The European Union (EU) has recently been significantly enlarged with the addition of ten countries. This was expected to induce telecommunications operators in the…

Abstract

Purpose

The European Union (EU) has recently been significantly enlarged with the addition of ten countries. This was expected to induce telecommunications operators in the original EU15 to invest heavily in operators in the accession countries. This paper seeks to analyse the extent to which this has occurred in practice.

Design/methodology/approach

The pattern of licence ownership and subscriber numbers in the EU25 is set out for 30 June 2004. The market position of eight operators likely to have played a role in investing in accession countries is examined and the level of concentration in every market is calculated. A number of case studies of operators are generated and an overall conclusion reached as to whether accession has indeed evinced a strategic response, or is likely to do so during 2005.

Findings

The results show that there has been no uniform response by operators in the EU15 to the onset of accession, and rather less investment overall than had been anticipated. This is explained by a variety of factors such as lack of investments providing majority control, financial constraints and the desire to cluster investments.

Originality/value

This paper provides a timely analysis, eight months on from accession, of how it is likely to affect individual, important industrial sectors within the now EU25.

Details

European Business Review, vol. 17 no. 6
Type: Research Article
ISSN: 0955-534X

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Article

Jukka Kallio, Markku Tinnilä and Anne Tseng

The objective of this paper is to understand the success factors of mobile operators.

Abstract

Purpose

The objective of this paper is to understand the success factors of mobile operators.

Design/methodology/approach

Explores the business practices of leading carriers in Japan, South Korea, China, Europe and the USA.

Findings

The paper finds several common characteristics in the more successful markets including a handset design and quality of service that are aligned with the operators' service concepts, effective billing systems, reasonable prices, and targeted marketing strategies. While these internal factors can be easily copied by a mobile operator, it is found that there are additional, external factors such as the existing customer base and its preferences, government policy, technological constraints and value chain dynamics that can greatly affect the transferability of a mobile operator's business model to another market.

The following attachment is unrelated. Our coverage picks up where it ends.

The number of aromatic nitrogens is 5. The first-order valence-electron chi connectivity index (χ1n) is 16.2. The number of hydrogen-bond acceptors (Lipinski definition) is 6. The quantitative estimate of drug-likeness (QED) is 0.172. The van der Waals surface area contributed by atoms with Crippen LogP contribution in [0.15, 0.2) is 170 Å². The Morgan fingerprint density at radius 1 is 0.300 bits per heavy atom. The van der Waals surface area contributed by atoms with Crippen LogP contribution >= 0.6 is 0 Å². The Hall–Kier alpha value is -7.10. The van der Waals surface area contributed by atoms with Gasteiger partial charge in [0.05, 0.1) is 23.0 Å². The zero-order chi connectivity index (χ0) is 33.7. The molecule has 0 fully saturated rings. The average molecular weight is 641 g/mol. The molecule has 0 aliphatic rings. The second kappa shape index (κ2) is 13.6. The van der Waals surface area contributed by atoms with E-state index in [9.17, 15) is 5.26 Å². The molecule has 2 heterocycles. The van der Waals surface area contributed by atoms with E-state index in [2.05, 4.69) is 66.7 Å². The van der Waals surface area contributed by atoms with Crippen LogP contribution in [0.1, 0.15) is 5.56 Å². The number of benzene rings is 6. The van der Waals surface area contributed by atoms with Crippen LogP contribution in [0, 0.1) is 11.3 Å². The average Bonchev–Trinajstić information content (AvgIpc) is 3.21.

Research limitations/implications

The findings present opportunities for further research including the possibility of developing a new theory into which factors are more difficult to transfer and why.

Practical implications

The practical implications of this paper are that operators who wish to pursue profitable business models need to take into account the factors of a successful business model and which ones are easily transferable in their respective markets and which ones are not.

Originality/value

The paper is unique in that we compare the business models of mobile operators across five different countries.

Details

Business Process Management Journal, vol. 12 no. 3
Type: Research Article
ISSN: 1463-7154

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Article

Lara Srivastava

Outlines Japan’s journey to third‐generation mobile (3G). Posits a number of factors have been responsible for driving Japan in the direction of 3G. Examines developments…

Abstract

Outlines Japan’s journey to third‐generation mobile (3G). Posits a number of factors have been responsible for driving Japan in the direction of 3G. Examines developments in 3G mobile phones and the situation reached in that country. Sums up that there are a number of lessons to be learned from the Japanese experience, notably on market structure.

Details

info, vol. 3 no. 6
Type: Research Article
ISSN: 1463-6697

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Book part

Olga E. Annushkina

This study addresses foreign markets selection decisions by Russian mobile telecommunications operators and the impact of top management team composition on the degree of…

Abstract

Purpose